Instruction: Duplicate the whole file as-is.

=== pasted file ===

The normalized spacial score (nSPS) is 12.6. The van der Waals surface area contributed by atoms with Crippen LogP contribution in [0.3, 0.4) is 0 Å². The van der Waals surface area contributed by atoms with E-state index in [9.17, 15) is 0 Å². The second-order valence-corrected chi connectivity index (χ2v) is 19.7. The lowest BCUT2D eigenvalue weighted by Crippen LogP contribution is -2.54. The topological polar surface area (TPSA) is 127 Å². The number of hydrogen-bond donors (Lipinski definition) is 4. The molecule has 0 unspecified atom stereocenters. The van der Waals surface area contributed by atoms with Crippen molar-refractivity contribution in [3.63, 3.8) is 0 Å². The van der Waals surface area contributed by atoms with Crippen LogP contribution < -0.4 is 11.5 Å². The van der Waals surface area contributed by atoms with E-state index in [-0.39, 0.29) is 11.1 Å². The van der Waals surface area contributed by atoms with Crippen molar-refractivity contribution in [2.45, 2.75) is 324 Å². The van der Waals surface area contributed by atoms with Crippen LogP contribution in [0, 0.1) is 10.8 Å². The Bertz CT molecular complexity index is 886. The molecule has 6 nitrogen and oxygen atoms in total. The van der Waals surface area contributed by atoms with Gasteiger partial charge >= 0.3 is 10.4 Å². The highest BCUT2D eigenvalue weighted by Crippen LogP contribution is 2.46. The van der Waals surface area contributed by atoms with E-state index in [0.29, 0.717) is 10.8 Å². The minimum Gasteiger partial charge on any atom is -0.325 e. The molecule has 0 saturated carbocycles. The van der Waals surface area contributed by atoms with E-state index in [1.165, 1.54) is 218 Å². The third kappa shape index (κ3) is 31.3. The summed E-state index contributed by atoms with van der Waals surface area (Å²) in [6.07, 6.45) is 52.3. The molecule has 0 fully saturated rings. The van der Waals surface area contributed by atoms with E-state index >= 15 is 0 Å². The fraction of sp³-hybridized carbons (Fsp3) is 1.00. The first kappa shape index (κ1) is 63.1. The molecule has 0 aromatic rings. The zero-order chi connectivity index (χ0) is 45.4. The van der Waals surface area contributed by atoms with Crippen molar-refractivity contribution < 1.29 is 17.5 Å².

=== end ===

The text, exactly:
The normalized spacial score (nSPS) is 12.6. The van der Waals surface area contributed by atoms with Crippen LogP contribution in [0.3, 0.4) is 0 Å². The van der Waals surface area contributed by atoms with E-state index in [9.17, 15) is 0 Å². The second-order valence-corrected chi connectivity index (χ2v) is 19.7. The lowest BCUT2D eigenvalue weighted by Crippen LogP contribution is -2.54. The topological polar surface area (TPSA) is 127 Å². The number of hydrogen-bond donors (Lipinski definition) is 4. The molecule has 0 unspecified atom stereocenters. The van der Waals surface area contributed by atoms with Crippen molar-refractivity contribution in [3.63, 3.8) is 0 Å². The van der Waals surface area contributed by atoms with Crippen LogP contribution < -0.4 is 11.5 Å². The van der Waals surface area contributed by atoms with E-state index in [-0.39, 0.29) is 11.1 Å². The van der Waals surface area contributed by atoms with Crippen molar-refractivity contribution in [2.45, 2.75) is 324 Å². The van der Waals surface area contributed by atoms with Crippen LogP contribution in [0, 0.1) is 10.8 Å². The Bertz CT molecular complexity index is 886. The molecule has 6 nitrogen and oxygen atoms in total. The van der Waals surface area contributed by atoms with Gasteiger partial charge >= 0.3 is 10.4 Å². The highest BCUT2D eigenvalue weighted by Crippen LogP contribution is 2.46. The van der Waals surface area contributed by atoms with E-state index in [0.29, 0.717) is 10.8 Å². The minimum Gasteiger partial charge on any atom is -0.325 e. The molecule has 0 saturated carbocycles. The van der Waals surface area contributed by atoms with E-state index in [1.165, 1.54) is 218 Å². The third kappa shape index (κ3) is 31.3. The summed E-state index contributed by atoms with van der Waals surface area (Å²) in [6.07, 6.45) is 52.3. The molecule has 0 fully saturated rings. The van der Waals surface area contributed by atoms with E-state index >= 15 is 0 Å². The fraction of sp³-hybridized carbons (Fsp3) is 1.00. The first kappa shape index (κ1) is 63.1. The molecule has 0 aromatic rings. The zero-order chi connectivity index (χ0) is 45.4. The van der Waals surface area contributed by atoms with Crippen molar-refractivity contribution < 1.29 is 17.5 Å².